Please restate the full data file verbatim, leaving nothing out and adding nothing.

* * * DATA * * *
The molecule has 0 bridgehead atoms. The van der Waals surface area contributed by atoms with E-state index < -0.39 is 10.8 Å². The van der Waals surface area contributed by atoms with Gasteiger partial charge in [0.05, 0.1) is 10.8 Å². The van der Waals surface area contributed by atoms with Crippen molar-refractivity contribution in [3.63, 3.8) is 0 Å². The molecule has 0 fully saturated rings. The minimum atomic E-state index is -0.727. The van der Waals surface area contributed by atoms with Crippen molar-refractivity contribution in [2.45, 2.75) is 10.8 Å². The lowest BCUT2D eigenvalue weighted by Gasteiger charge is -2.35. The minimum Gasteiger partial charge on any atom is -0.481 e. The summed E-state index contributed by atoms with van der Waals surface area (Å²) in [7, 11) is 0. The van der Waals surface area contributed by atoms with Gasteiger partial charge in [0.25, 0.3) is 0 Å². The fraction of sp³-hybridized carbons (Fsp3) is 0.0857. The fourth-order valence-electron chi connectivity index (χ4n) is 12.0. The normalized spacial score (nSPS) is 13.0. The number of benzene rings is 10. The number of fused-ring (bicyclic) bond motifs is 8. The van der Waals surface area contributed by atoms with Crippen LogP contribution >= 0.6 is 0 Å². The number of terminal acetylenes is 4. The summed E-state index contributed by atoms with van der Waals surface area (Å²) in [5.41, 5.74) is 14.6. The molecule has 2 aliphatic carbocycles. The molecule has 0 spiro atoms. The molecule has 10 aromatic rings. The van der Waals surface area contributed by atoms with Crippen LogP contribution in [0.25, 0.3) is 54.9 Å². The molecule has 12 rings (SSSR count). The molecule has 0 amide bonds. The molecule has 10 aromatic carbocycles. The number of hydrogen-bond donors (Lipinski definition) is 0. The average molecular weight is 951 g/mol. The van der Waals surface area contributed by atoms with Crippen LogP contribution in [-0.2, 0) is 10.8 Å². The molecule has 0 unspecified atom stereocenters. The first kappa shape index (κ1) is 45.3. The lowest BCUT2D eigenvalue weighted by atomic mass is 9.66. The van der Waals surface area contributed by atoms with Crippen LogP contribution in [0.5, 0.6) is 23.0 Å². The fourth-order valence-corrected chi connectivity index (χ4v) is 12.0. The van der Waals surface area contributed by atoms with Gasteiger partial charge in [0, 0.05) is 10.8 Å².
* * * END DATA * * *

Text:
The molecule has 0 bridgehead atoms. The van der Waals surface area contributed by atoms with E-state index < -0.39 is 10.8 Å². The van der Waals surface area contributed by atoms with Gasteiger partial charge in [0.05, 0.1) is 10.8 Å². The van der Waals surface area contributed by atoms with Crippen molar-refractivity contribution in [3.63, 3.8) is 0 Å². The molecule has 0 fully saturated rings. The minimum atomic E-state index is -0.727. The van der Waals surface area contributed by atoms with Crippen molar-refractivity contribution in [2.45, 2.75) is 10.8 Å². The lowest BCUT2D eigenvalue weighted by Gasteiger charge is -2.35. The minimum Gasteiger partial charge on any atom is -0.481 e. The summed E-state index contributed by atoms with van der Waals surface area (Å²) in [7, 11) is 0. The van der Waals surface area contributed by atoms with Gasteiger partial charge in [0.25, 0.3) is 0 Å². The fraction of sp³-hybridized carbons (Fsp3) is 0.0857. The fourth-order valence-electron chi connectivity index (χ4n) is 12.0. The normalized spacial score (nSPS) is 13.0. The number of benzene rings is 10. The number of fused-ring (bicyclic) bond motifs is 8. The van der Waals surface area contributed by atoms with Crippen LogP contribution >= 0.6 is 0 Å². The number of terminal acetylenes is 4. The summed E-state index contributed by atoms with van der Waals surface area (Å²) in [5.41, 5.74) is 14.6. The molecule has 2 aliphatic carbocycles. The molecule has 0 spiro atoms. The molecule has 10 aromatic rings. The van der Waals surface area contributed by atoms with Crippen LogP contribution in [0.25, 0.3) is 54.9 Å². The molecule has 12 rings (SSSR count). The molecule has 0 amide bonds. The molecule has 10 aromatic carbocycles. The number of hydrogen-bond donors (Lipinski definition) is 0. The average molecular weight is 951 g/mol. The van der Waals surface area contributed by atoms with Crippen LogP contribution in [-0.2, 0) is 10.8 Å². The molecule has 0 unspecified atom stereocenters. The first kappa shape index (κ1) is 45.3. The lowest BCUT2D eigenvalue weighted by atomic mass is 9.66. The van der Waals surface area contributed by atoms with Crippen LogP contribution in [0.5, 0.6) is 23.0 Å². The fourth-order valence-corrected chi connectivity index (χ4v) is 12.0. The van der Waals surface area contributed by atoms with Gasteiger partial charge in [0, 0.05) is 10.8 Å².